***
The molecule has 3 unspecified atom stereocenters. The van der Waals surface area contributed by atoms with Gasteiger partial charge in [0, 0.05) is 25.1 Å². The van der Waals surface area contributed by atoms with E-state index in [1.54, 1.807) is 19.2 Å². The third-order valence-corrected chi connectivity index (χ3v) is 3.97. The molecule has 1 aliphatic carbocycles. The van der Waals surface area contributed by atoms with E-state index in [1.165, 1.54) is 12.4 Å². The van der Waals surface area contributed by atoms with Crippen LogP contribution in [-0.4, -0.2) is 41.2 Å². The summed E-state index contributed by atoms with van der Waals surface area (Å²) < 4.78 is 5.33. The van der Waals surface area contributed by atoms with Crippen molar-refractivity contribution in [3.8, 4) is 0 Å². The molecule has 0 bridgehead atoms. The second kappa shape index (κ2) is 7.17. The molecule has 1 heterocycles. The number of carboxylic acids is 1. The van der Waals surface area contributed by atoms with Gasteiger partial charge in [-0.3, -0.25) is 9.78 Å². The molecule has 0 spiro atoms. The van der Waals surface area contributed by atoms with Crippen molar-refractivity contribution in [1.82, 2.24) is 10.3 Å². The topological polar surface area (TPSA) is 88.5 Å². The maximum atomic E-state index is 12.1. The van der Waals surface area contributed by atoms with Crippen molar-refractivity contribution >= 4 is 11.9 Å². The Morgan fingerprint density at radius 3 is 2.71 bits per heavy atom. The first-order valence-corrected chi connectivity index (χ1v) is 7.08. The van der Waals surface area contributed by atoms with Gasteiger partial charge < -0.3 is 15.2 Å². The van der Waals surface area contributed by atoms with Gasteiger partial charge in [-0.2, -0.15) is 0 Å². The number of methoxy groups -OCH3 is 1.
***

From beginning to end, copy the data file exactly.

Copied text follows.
The molecule has 3 unspecified atom stereocenters. The van der Waals surface area contributed by atoms with Gasteiger partial charge in [0, 0.05) is 25.1 Å². The van der Waals surface area contributed by atoms with E-state index in [1.54, 1.807) is 19.2 Å². The third-order valence-corrected chi connectivity index (χ3v) is 3.97. The molecule has 1 aliphatic carbocycles. The van der Waals surface area contributed by atoms with E-state index in [1.165, 1.54) is 12.4 Å². The van der Waals surface area contributed by atoms with Crippen LogP contribution in [-0.4, -0.2) is 41.2 Å². The summed E-state index contributed by atoms with van der Waals surface area (Å²) < 4.78 is 5.33. The van der Waals surface area contributed by atoms with Crippen molar-refractivity contribution in [3.8, 4) is 0 Å². The molecule has 0 bridgehead atoms. The second kappa shape index (κ2) is 7.17. The molecule has 1 heterocycles. The number of carboxylic acids is 1. The van der Waals surface area contributed by atoms with Gasteiger partial charge in [-0.3, -0.25) is 9.78 Å². The molecule has 0 spiro atoms. The van der Waals surface area contributed by atoms with Crippen molar-refractivity contribution in [1.82, 2.24) is 10.3 Å². The topological polar surface area (TPSA) is 88.5 Å². The maximum atomic E-state index is 12.1. The van der Waals surface area contributed by atoms with Crippen molar-refractivity contribution >= 4 is 11.9 Å². The Morgan fingerprint density at radius 3 is 2.71 bits per heavy atom. The first-order valence-corrected chi connectivity index (χ1v) is 7.08. The van der Waals surface area contributed by atoms with Gasteiger partial charge < -0.3 is 15.2 Å². The van der Waals surface area contributed by atoms with Gasteiger partial charge in [-0.2, -0.15) is 0 Å². The number of methoxy groups -OCH3 is 1.